The Ageing Foot
The Ageing Foot
As we get older, our ability to move, bend and stretch like we did in our younger years gradually diminishes. We may decrease doing the things we once did due to limited mobility and its effect ie pain, stiffness, arthritis, eye sight.
Feet tend to be the first thing that get neglected, mainly due to them being hidden away in footwear for many months of the year. Our ability to reach down and cut our toenails will be limited, so they often get forgotten and neglected, and only when someone else notices them (family member, carer etc) do we finally get something done about. Our ability to check the feet daily for any abnormalities is impaired.
Circulation decreases with the ability to move and exercise less and we tend to put on weight thus increasing the load on out bones, especially the feet.
Age related neuropathy (loss of sensation) occurs in our fingers and toes, we may drop things (especially on feet) or fail to notice the first signs of something wrong with our feet.
Creaming feet daily prevents heels from cracking. As we get older, and due to certain medications (such as warfarin) the skins becomes thinner, drier and can break easily leaving a portal for bacteria and infection, which in turn can lead to ulceration and all sorts of other medical implications.
Visit your podiatrist regularly for routine toenail cutting. They will also be able to check for any abnormalities like fungal infections of the skin and nails, advice you on best to look after your feet and footwear advice.
Top tips for feet
General foot hygiene may be impaired due to a lack of being able to bend down, so try these suggestions first.
- If you struggle to reach to wash and cream your feet, use an empty washing up bowl!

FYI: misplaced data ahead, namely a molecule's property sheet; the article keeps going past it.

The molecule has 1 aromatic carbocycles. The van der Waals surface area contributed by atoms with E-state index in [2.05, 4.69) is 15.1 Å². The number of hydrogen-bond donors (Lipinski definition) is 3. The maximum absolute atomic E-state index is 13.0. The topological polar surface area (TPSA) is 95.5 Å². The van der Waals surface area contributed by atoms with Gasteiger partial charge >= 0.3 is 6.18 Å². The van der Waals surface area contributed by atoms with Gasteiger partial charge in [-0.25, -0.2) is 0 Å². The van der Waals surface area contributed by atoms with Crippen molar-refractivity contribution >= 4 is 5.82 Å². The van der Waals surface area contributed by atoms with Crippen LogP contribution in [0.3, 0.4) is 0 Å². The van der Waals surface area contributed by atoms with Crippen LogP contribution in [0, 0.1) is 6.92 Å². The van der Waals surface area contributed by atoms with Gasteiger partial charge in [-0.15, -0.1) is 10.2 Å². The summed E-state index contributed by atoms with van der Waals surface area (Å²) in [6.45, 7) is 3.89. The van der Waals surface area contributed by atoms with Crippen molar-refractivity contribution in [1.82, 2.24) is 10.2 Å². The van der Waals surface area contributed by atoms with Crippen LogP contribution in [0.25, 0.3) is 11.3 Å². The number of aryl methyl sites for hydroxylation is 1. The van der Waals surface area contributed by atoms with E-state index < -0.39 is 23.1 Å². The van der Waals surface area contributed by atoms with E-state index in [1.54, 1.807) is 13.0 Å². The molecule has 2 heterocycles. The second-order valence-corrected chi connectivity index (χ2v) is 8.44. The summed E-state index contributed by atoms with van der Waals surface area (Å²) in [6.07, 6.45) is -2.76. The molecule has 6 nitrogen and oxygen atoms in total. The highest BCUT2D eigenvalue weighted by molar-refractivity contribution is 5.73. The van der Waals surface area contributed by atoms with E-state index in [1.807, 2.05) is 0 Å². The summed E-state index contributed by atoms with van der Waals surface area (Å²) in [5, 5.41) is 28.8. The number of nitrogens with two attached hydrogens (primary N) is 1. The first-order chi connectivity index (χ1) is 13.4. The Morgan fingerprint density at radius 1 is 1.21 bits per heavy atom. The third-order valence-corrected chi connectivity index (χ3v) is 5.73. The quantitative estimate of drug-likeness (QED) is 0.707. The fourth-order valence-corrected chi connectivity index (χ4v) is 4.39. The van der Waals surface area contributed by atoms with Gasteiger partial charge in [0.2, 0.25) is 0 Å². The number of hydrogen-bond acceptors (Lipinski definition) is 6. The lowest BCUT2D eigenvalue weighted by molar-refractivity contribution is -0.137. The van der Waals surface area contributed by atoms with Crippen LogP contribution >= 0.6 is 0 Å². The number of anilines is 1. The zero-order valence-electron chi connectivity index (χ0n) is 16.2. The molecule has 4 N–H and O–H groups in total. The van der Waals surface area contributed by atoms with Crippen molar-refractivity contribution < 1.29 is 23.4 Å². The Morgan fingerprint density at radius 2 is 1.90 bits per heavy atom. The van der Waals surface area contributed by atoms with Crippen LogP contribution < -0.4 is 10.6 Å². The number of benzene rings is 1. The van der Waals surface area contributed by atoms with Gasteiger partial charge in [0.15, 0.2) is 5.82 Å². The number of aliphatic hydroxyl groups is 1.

- Start by soaking feet in a bowl of water and add a few drops of tea tree oil or a mild antiseptic cleanser. Wiggle those toes to get the water inbetween them and use a long handled sponge on a stick to gently scrub them, paying extra attention to the heels where they can crack.
- Ensure they are thoroughly dried especially inbetween the toes. A hairdryer on the lowest heat and speed setting can help you dry inbetween the toes if you can’t reach.
- Also try this if you are still struggling to reach inbetween your toes to dry or clean them. Try baby wipes from a roll, you can tear off a long piece and pull it between each toe like flossing your teeth. Do the same with a thin towel for drying them. Dampening a towel or cotton buds with surgical spirit is good for drying inbetween the toes and for treating any fungal infections.
- Get someone to check your feet for you, or you use a mirror to check the soles of the feet yourself to look for any abnormalities
If feet are especially dry
- Put a good dollop of foot cream into the bowl, sit down and place your feet in the bowl, try to use one foot to rub cream onto the other foot. When finished, you can put cling film over the bowl and re-use the following day.